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Toy Factory Layoffs Spark Riot Outside Factory Gates

Posted by YBMW Staff on November 27th, 2008
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A pay dispute at a southern Chinese toy factory escalate into a mass riot Wednesday, as laid-off workers stormed the plant, smashed office computers and flipped over a police car in Dongguan, China.

As reported by AP, this latest wave of violent protest reflects merely the ever-so weakened economy devastated by the global financial crisis. “When times are bad economically, a small incident can rapidly become a big one,” said local Communist Party official Guo Chenming, who monitoring the situation outside the restive toy factory.

The riot began when the plant’s Hong Kong owner, Kader Holdings Company Ltd., prepared to lay off 216 migrant workers. According to Guo, “80 senior workers claimed they were getting shortchanged on their severance pay, and they mobilized a mob of 500 — mostly other unemployed workers and friends.”

One laid-off factory worker accused police of igniting the riot, believing that, “The factory’s management and the local officials really look down on the workers.”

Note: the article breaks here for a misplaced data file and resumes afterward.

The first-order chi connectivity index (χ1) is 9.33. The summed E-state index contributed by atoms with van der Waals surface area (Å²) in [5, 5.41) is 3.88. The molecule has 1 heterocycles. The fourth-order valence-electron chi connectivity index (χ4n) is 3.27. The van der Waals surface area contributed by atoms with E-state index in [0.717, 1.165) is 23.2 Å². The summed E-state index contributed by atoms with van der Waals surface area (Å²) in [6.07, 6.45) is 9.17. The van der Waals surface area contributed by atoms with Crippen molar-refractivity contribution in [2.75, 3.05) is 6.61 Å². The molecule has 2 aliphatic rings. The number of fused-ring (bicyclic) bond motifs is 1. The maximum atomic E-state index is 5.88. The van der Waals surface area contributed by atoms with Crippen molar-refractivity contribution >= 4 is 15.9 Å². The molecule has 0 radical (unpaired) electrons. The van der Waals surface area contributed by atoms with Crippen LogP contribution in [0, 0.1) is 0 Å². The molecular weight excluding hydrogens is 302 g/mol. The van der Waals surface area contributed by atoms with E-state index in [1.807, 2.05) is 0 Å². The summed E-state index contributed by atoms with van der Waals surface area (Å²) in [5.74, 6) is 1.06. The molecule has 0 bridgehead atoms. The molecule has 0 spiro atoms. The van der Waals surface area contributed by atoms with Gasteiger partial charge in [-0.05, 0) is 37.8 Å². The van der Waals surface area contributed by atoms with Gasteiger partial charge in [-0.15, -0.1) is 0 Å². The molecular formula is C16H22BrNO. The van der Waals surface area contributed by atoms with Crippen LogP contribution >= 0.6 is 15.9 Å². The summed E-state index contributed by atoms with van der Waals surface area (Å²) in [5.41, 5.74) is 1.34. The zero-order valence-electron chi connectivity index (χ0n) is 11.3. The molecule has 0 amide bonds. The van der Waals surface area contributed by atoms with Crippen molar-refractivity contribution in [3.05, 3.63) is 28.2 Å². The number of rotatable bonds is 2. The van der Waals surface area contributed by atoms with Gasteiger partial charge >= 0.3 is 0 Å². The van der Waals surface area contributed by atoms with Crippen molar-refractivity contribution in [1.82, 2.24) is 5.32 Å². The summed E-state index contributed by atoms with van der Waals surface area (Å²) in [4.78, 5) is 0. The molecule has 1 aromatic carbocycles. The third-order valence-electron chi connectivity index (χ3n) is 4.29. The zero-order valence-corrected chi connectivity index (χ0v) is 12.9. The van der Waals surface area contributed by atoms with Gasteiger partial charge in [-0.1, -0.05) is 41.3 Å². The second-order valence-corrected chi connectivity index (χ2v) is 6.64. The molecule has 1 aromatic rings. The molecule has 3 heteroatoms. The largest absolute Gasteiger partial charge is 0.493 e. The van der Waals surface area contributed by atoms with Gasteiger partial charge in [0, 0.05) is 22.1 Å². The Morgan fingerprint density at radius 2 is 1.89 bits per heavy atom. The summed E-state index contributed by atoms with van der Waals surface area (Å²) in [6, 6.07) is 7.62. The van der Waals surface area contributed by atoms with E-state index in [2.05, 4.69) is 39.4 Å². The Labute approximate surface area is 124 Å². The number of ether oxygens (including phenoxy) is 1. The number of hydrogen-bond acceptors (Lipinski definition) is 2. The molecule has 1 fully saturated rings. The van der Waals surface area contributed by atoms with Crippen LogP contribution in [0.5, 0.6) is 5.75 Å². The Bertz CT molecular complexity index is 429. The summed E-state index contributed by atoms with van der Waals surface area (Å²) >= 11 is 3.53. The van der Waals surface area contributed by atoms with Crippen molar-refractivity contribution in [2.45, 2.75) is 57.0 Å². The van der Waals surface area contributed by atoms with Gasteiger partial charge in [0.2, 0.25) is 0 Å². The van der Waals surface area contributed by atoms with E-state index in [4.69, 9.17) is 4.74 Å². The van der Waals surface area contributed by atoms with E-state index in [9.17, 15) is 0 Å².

Refuting this claim is Guo, who contests that it “would be foolish for the police to incite such a massive crowd,” and that the 80 workers who did not receive full severance as a consequence of bad performance. However, he did also add that the company was also to blame, as they did not fully understand new labor laws which may have prevented such an incident.

The recent riot in Dongguan is just one of many toy factory events to have unfold this year as a result of rising cost of wage ($112 a month), raw material, and currency fluctuations amidst global financial crisis. Last month, one of Dongguan’s biggest toy factories who produced toys for Hasbro and Mattel Inc. closed its doors, laying off 7,00 workers who were left unpaid, frustrated, and mad.

Lo Foo-cheung, the vice president of The Chinese Manufacturers’ Association of Hong Kong. Lo believes that more closures and layoff will occur in the next few months.

“At the end of the day, it’s a business decision,” Lo said. “It’s all about survival.”

Source: AP

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